Monday, January 16, 2017

A Kona Village Remembrance



The MacKenzies at Kona Village Resort, 2001

The Big Island of Hawaii…just writing those words makes me take a deep, relaxing breath and pretend a gentle trade wind has brushed my cheek. The island has long been a favorite vacation spot for my family. We spent 5 spring breaks at Kona Village Resort, a throwback of sorts - no phones, radios or TV’s in the individual bungalows, or hales; no swimming pools with multitudes of water slides, grottos or swim up bars. Kona Village provided a feeling of welcome, of ‘Ohana (the Hawaiian word for family) from the staff who had become friends; a refuge from Silicon Valley for our sons to explore tide pools, fish in ancient Hawaiian ponds (catch and release, of course), snorkel through waters filled with a diverse and colorful array of sea life and just enjoy being kids in a very family-friendly environment.



 The boys wore their surf trunks on the plane so they could hop out of the car before it even rolled up to the reception area and race to the beach to find their friends who also always came this same week. Bill and I, in turn, became with friends with the parents of the boys’ friends. That’s what Kona Village was all about – friendship. We’d check in with the daytime bartenders, Sid or Rusty, about how many Cookie Monsters or Lava Flows the boys had ordered; they were limited to 3 of each. “Sometimes it's hard to say no”, Sid or Rusty would tell us if the boys has exceeded their limit. No worries, the boys were not tracking our Mai Tais or Kona Lagers!

Bill and I would catch glimpses of Ian and Alec throughout the day while we sat on the beach and read copious amounts of books. The boys would join us at the bountiful luncheon buffet (they both developed an affinity for sashimi here). We’d watch as they jumped off the diving raft anchored in Kahuwai Bay with half a dozen other kids and I would joined them for snorkeling with green sea turtles that called the bay and beach home.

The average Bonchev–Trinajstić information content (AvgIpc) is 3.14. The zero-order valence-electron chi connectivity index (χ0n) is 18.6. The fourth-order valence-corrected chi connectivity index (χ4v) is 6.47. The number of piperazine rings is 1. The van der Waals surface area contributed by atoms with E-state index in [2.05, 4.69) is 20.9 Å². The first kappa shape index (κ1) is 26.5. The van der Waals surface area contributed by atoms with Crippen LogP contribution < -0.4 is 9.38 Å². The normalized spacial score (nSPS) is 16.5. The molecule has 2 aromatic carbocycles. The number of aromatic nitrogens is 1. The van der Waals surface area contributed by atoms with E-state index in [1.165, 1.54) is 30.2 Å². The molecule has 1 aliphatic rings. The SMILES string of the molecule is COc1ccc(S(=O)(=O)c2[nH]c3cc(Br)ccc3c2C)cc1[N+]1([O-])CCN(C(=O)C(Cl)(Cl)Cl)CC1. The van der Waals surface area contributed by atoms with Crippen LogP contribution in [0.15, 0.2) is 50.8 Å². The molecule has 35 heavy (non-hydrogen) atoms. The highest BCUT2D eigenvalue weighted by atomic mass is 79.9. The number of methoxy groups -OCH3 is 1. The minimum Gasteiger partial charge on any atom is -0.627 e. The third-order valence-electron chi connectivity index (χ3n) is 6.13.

Bill kayaked with Ian and captained a sailfish with Alec. The three of them - Bill, Ian and Alec - completed their SCUBA certification at Kona Village.



Fishing in the pond off our hale

Bill and I would collect the boys after “keiki” dinner – a time spent playing totally low tech games like capture the flag or dodge ball with all the other keikis (kids) in the village – at the manta ray grotto at 8:30. We would then watch the mantas who, attracted by the lights aimed at the water, came into the bay to feed and provide us with a graceful farewell to the day, waving to us with their own special form of aloha. For seven days, we were content with living in a thatched roof hale, listening to the lap of waves on the black sand shore as we went to sleep and a cacophony of birdsong as we awoke, and then savoring all the simple pleasures that Kona Village presented.

We had hoped to return with the boys for our 30th wedding anniversary this year, but that won’t happen. Sadly, Kona Village was a victim of the 2011 tsunami that swept across the Pacific from Japan and has been closed since then. 2005 was our last visit to the village.

During a stay on the Big Island this past October, Bill and I walked the KVR beach. We saw the rusted keel of the New Moon, the boat piloted by KVR founder Johnno Jackson, moored on the coral and lava since the early 1960’s. Honu (sea turtle) are still sunning on the black sand and thriving in Kahuwai Bay. The bones of the village are there and all the memories are still alive, all the smiling welcoming people who embraced us as ‘Ohana. It was the same and yet different.

The keel of the New Moon
KVR is rebuilding and hopes to reopen in 2019. Will we ever capture the special feeling we had there for 5 spring breaks? 

Our eldest Ian died in July 2016 at the age of 24. I don’t know what a stay at a renewed Kona Village would be like without him. Bill, Alec and I will build a new relationship with the Big Island, and Ian will always be with us. 

Bill and I tossed a lei into Kahuwai Bay at the manta ray grotto on October 16, 2016, on what would have been Ian's 25th birthday.  He will always swim in those waters.



1 comment: